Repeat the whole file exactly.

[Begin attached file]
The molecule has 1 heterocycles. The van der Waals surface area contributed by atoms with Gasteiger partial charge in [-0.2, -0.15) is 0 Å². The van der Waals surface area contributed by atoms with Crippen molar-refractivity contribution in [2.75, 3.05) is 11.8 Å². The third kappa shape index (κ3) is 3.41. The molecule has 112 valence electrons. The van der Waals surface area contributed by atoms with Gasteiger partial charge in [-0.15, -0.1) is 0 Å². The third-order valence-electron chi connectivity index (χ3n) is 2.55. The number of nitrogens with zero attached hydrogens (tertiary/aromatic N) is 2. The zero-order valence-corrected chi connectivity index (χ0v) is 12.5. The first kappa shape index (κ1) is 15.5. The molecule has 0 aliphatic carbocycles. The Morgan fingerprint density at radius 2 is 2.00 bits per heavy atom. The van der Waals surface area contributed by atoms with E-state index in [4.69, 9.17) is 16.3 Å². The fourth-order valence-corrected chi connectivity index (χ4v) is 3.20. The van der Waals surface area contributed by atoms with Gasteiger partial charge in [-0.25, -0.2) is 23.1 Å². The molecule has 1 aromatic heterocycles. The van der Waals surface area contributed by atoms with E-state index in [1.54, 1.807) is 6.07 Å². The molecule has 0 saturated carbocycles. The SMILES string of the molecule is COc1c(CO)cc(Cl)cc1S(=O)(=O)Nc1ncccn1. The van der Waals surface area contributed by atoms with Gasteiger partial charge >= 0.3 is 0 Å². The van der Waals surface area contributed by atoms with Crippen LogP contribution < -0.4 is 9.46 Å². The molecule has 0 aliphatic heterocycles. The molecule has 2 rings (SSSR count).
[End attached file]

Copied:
The molecule has 1 heterocycles. The van der Waals surface area contributed by atoms with Gasteiger partial charge in [-0.2, -0.15) is 0 Å². The van der Waals surface area contributed by atoms with Crippen molar-refractivity contribution in [2.75, 3.05) is 11.8 Å². The third kappa shape index (κ3) is 3.41. The molecule has 112 valence electrons. The van der Waals surface area contributed by atoms with Gasteiger partial charge in [-0.15, -0.1) is 0 Å². The third-order valence-electron chi connectivity index (χ3n) is 2.55. The number of nitrogens with zero attached hydrogens (tertiary/aromatic N) is 2. The zero-order valence-corrected chi connectivity index (χ0v) is 12.5. The first kappa shape index (κ1) is 15.5. The molecule has 0 aliphatic carbocycles. The Morgan fingerprint density at radius 2 is 2.00 bits per heavy atom. The van der Waals surface area contributed by atoms with E-state index in [4.69, 9.17) is 16.3 Å². The fourth-order valence-corrected chi connectivity index (χ4v) is 3.20. The van der Waals surface area contributed by atoms with Gasteiger partial charge in [-0.25, -0.2) is 23.1 Å². The molecule has 1 aromatic heterocycles. The van der Waals surface area contributed by atoms with E-state index in [1.54, 1.807) is 6.07 Å². The molecule has 0 saturated carbocycles. The SMILES string of the molecule is COc1c(CO)cc(Cl)cc1S(=O)(=O)Nc1ncccn1. The van der Waals surface area contributed by atoms with Gasteiger partial charge >= 0.3 is 0 Å². The van der Waals surface area contributed by atoms with Crippen LogP contribution < -0.4 is 9.46 Å². The molecule has 0 aliphatic heterocycles. The molecule has 2 rings (SSSR count).